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- The author of Skulls in the Stars is an associate professor of physics, specializing in optical science, at UNC Charlotte. The blog covers topics in physics and optics, the history of science, classic pulp fantasy and horror fiction, and the surprising intersections between these areas.
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Category Archives: Fantasy fiction
If you were to ask most people to name the truly classic works of fantasy fiction, you would almost certainly hear J.R.R. Tolkien’s “Lord of the Rings” (1954-55) and “The Hobbit” (1937), as well as C.S. Lewis’ “Chronicles of Narnia” … Continue reading
A bit over a month ago, I decided to read a few of Lord Dunsany’s plays after reading Lovecraft’s glowing review of them in Supernatural Horror in Literature. The plays are wonderfully eerie and capture the spirit of ancient myths … Continue reading
Though I’m quite well read these days with respect to pulp fiction of the early 1900s, I’m much less familiar with those genres which followed, namely science fiction and fantasy. Occasionally, however, my literary wanderings cross my path with something … Continue reading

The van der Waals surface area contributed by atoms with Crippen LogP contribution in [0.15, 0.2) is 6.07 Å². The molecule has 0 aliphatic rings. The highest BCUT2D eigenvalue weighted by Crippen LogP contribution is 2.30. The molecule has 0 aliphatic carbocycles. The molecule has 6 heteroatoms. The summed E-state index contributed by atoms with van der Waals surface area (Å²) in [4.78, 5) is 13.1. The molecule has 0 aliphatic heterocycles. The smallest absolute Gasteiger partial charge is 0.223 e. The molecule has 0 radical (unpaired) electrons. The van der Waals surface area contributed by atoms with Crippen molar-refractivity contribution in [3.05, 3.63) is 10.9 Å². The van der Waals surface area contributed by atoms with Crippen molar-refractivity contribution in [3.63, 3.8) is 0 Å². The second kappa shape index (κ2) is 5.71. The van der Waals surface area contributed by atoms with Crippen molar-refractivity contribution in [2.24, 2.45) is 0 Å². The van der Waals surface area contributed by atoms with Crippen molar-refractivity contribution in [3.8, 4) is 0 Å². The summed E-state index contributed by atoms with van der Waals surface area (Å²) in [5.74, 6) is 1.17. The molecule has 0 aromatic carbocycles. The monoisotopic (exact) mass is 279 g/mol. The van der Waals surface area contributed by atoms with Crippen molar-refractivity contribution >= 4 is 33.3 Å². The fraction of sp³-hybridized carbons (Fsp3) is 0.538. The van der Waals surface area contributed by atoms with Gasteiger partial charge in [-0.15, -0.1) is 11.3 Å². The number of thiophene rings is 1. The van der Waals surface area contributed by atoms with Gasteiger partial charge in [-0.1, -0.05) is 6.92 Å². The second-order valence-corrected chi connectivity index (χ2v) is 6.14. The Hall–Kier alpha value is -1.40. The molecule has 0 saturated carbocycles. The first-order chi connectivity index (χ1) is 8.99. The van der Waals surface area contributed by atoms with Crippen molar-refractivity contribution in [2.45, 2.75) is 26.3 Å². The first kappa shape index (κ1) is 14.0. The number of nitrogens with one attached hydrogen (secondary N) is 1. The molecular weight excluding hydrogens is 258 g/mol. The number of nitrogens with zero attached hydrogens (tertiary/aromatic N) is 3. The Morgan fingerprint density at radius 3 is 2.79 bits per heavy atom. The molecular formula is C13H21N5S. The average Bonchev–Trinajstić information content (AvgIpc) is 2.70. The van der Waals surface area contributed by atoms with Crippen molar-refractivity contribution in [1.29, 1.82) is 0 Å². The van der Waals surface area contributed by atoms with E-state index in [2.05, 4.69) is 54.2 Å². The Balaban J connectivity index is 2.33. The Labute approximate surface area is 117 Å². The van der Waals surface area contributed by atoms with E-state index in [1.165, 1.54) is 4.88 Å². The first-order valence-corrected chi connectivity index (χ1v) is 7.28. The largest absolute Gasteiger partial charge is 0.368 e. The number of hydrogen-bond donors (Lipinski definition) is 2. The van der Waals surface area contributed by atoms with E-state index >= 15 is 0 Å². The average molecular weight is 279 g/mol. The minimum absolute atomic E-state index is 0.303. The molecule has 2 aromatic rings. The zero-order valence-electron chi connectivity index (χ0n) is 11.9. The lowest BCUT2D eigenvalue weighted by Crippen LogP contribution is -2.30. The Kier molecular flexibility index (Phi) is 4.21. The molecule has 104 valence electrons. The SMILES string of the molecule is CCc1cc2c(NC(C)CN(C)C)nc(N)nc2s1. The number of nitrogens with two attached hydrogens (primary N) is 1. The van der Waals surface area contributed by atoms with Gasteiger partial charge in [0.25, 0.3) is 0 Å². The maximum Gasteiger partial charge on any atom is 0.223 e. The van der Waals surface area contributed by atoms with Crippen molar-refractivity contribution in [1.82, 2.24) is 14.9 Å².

Those who have been reading this blog for a while know that I’ve become a really big fan of Bertram Mitford (1855-1914). His novels, written in the late 1800s, are on the surface adventure novels which draw on his experiences … Continue reading
I’m a complete sucker for sword-and-sorcery fantasy, and actually I’ve written a significant amount of it for my own amusement. Of course, the true master, and really the originator of the genre, is Robert E. Howard, whose Conan stories are … Continue reading
I’ve discussed a few of Dennis Wheatley‘s books in past posts. Wheatley was a prolific author from the 1930s through the 1980s (though his most famous works were written from the ’30s to the ’50s), and he could rightly be … Continue reading
Before Indiana Jones, there was Allan Quatermain, elephant hunter and adventurer/explorer of Africa. Quatermain was the creation of H. Ridger Haggard (1856-1925), and was featured in the novels King Solomon’s Mines and Allan Quatermain. Haggard’s work was informed by his … Continue reading